Measured By Loss: Duane W.H. Arnold, PhD
A few years back, I was talking to a friend. I was explaining that I was feeling “unsettled”. He asked what I thought might be the cause of my anxiety. I told him that as I looked at the road in front of me, I did not want the remainder of my life to be “measured by loss”.
That sentiment has remained with me and, if anything, has actually grown stronger. Last year I turned 65. Throughout most of my life, I have been very ambitious.
Owing to this, in most situations in which I found myself, I was the youngest one in the room and the vast majority of my friends and colleagues were older. There is a price to pay for this. Recently, it seems as though hardly a week goes by without learning of the death of an older friend or colleague. I feel the loss. Recently, my mother, now approaching 92 years of age, moved into an assisted care facility. We are the last two left of our nuclear family. My father is gone and both of my brothers died young. Barring something happening to me first, I realize that sooner, rather than later, the nightly phone conversations will cease and the visits through the week will come to an end. The loss is inevitable.
This, of course, is not even to speak of some of my contemporaries. My songwriting friend Jim who died of a heart attack. This last week I learned of the death of a slightly younger friend – a brilliant concert organist and harpsichordist. The loss is painful, making you feel that a part of you is gone and cannot be retrieved.
I had always prided myself on being able to engage in hard physical work. I was a pretty fair carpenter in the day and built additions to my home. When I designed a new patio, I mixed and poured the fifteen yards of cement myself, before laying 5,137 bricks (yes, I counted them!) for walls and walkways. This last week the orthopedic surgeon informed me that a knee replacement was likely in my future, as he gave me a shot of cortisone with, what appeared to me to be, a very large needle! The pain can be momentarily relieved and, in time, a bit more mobility can be achieved, but I was informed that there was no going back to what I was formerly able to do… and the loss is real.
Once, I read three to four books a week. In the last few years, I read three or four books a month. Worse than that, my recall is not what it once was. Looking over the books and articles that I wrote thirty years ago, they seem to me to have been written by a different person. Entering a new doctoral program, it is a struggle to bring various languages to a point of competence. Additionally, where I was once able to focus like a laser on the task at hand, my attention these days is prone to wander. Now, others do not notice these changes, but I sense the diminishing, the loss of what once was.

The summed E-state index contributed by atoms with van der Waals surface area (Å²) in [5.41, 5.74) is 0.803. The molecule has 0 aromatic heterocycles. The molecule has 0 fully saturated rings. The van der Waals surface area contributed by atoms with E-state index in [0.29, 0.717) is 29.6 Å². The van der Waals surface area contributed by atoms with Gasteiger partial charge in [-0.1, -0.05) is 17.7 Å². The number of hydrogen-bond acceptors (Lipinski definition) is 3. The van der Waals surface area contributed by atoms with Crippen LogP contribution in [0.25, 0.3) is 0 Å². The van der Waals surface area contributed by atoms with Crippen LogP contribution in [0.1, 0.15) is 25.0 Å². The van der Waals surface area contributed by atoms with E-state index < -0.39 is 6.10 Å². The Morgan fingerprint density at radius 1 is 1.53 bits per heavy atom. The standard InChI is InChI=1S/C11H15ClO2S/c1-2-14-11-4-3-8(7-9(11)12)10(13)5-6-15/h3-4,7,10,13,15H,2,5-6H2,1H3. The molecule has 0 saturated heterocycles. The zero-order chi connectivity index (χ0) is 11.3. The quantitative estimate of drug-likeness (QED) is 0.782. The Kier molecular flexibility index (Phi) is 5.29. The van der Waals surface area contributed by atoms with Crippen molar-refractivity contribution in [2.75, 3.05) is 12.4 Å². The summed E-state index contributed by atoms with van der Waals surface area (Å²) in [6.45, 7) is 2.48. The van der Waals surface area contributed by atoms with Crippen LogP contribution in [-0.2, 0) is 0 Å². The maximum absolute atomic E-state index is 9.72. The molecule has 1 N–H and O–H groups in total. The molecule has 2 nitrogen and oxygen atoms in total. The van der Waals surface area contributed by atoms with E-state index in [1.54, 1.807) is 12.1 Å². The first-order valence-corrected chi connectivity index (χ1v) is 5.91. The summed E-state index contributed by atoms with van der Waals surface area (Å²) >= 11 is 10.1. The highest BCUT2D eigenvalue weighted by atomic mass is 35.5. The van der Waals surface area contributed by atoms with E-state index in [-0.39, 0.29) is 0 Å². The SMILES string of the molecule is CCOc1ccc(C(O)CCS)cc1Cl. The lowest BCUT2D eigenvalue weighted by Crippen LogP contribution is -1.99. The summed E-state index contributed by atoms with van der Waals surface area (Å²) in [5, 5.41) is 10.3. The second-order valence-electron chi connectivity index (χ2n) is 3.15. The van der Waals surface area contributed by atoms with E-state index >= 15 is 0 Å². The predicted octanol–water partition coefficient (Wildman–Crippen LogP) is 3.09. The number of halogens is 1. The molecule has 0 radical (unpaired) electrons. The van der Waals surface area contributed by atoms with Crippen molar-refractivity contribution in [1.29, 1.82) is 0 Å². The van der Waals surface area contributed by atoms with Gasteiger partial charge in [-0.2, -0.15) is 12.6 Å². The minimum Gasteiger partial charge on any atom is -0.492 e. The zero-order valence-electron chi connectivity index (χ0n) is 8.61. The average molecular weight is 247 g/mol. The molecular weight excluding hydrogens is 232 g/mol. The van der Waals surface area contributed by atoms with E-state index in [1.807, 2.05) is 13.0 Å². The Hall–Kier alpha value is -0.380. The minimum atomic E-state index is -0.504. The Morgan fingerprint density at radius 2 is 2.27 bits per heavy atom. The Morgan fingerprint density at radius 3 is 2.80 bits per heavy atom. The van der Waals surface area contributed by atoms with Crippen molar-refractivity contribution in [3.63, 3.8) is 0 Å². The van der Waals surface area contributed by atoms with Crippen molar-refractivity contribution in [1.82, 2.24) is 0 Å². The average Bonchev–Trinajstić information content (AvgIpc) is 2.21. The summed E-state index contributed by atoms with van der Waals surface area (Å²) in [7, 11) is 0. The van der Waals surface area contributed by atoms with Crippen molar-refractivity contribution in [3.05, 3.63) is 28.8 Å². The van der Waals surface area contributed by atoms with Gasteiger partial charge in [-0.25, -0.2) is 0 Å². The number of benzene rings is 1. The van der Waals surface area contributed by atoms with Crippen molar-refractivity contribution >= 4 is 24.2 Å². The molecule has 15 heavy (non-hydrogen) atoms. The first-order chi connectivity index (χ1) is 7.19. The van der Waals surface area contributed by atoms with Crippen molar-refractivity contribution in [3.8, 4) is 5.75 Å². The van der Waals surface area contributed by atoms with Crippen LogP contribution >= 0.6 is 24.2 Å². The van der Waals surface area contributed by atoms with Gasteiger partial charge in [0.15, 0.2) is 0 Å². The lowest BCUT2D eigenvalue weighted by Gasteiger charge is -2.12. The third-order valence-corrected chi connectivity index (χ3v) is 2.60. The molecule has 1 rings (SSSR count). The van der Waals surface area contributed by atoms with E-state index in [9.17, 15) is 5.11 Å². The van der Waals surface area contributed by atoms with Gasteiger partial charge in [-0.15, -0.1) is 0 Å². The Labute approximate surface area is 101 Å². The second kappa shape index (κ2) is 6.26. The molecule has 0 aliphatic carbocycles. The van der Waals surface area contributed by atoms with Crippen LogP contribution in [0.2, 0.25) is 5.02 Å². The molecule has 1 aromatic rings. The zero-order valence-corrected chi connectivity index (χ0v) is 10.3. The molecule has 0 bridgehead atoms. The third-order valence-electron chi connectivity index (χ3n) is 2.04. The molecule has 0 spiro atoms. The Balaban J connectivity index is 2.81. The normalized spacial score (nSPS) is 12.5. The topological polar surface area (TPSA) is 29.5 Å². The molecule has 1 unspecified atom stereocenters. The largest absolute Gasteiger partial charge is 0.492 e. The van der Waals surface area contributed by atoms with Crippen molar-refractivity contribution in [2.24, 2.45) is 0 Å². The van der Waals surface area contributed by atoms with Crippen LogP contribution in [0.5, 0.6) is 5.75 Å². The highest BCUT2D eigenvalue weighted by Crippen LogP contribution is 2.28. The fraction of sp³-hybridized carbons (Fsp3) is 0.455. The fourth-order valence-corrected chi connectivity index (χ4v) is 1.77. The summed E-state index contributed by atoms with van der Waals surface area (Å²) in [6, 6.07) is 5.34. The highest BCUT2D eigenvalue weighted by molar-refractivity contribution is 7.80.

This last year, I went through the large chest of drawers where I keep my vestments. Through the decades I had accumulated far too many cassocks, surplices, stoles and the like. I decided it was time to pass the majority of the items on to others who had need of them in their ministries. So I began to pack the boxes. Here was a cassock I bought in Rome, here was my first surplice, here was a set of stoles given to me as a parting gift from a parish that I served. One by one the items went into the boxes along with the memories they contained. There was joy in knowing that others would make use of these vestments, but there was also an almost undefinable sense of loss.
Now, I do not consider myself singular in these experiences. I would guess that to a lesser or greater degree they are common to the vast majority of us. Perhaps if my wife and I had children, I would feel a bit differently. That being said, most of our good friends are twenty years younger than us and we watch their lives and accomplishments with a mixture of pride and occasional amusement. One we have literally entrusted with our future.
Oddly, the ultimate loss for all of us will be the loss of our lives. Yet, for those of us who have embraced Christ, that loss will be will actually be gain as Paul writes to the Philippians. It is the getting from “here to there” that’s the problem, for all the other losses will continue apace. Yet, perhaps that is the way it is supposed to be. While we don’t exactly know the nature of Paul’s “thorn in the flesh” (there are many theories) we do know the lesson that Paul learned from his particular affliction – “My grace is sufficient for thee: for my strength is made perfect in weakness.”
Once again we have yet another paradox of the Christian life. These are the paradoxes that that fill the pages of the New Testament. If someone wishes to lead, let him be the servant of all. If you want rest, take on a yoke. If you have nothing, you’ll possess everything. If you submit to servitude, you’ll be free. If you lose your life, you’ll find it. It is a world that is turned on its head. It is the seemingly contradictory nature of the Christian life that is nonetheless true. Yet, these paradoxes cannot be found to be true merely by reading about them or by intellectually assenting to their veracity. The only way to know the truth of these paradoxes is to live them.
This is not a “how to” Christianity found in a self-help book. This is not a “doctrinal” Christianity that says if you have all the theological answers, all will be well. Rather, this is a lived Christianity, but it is a faith lived out in paradoxes.
So, I will live out my life, but I will live it out in the assurance that if the years remaining to me are measured in loss, they will also be measured in gain; but it will be a gain that others may not readily see or understand, for what I will gain in this particular paradox is Christ.
Duane W.H. Arnold, PhD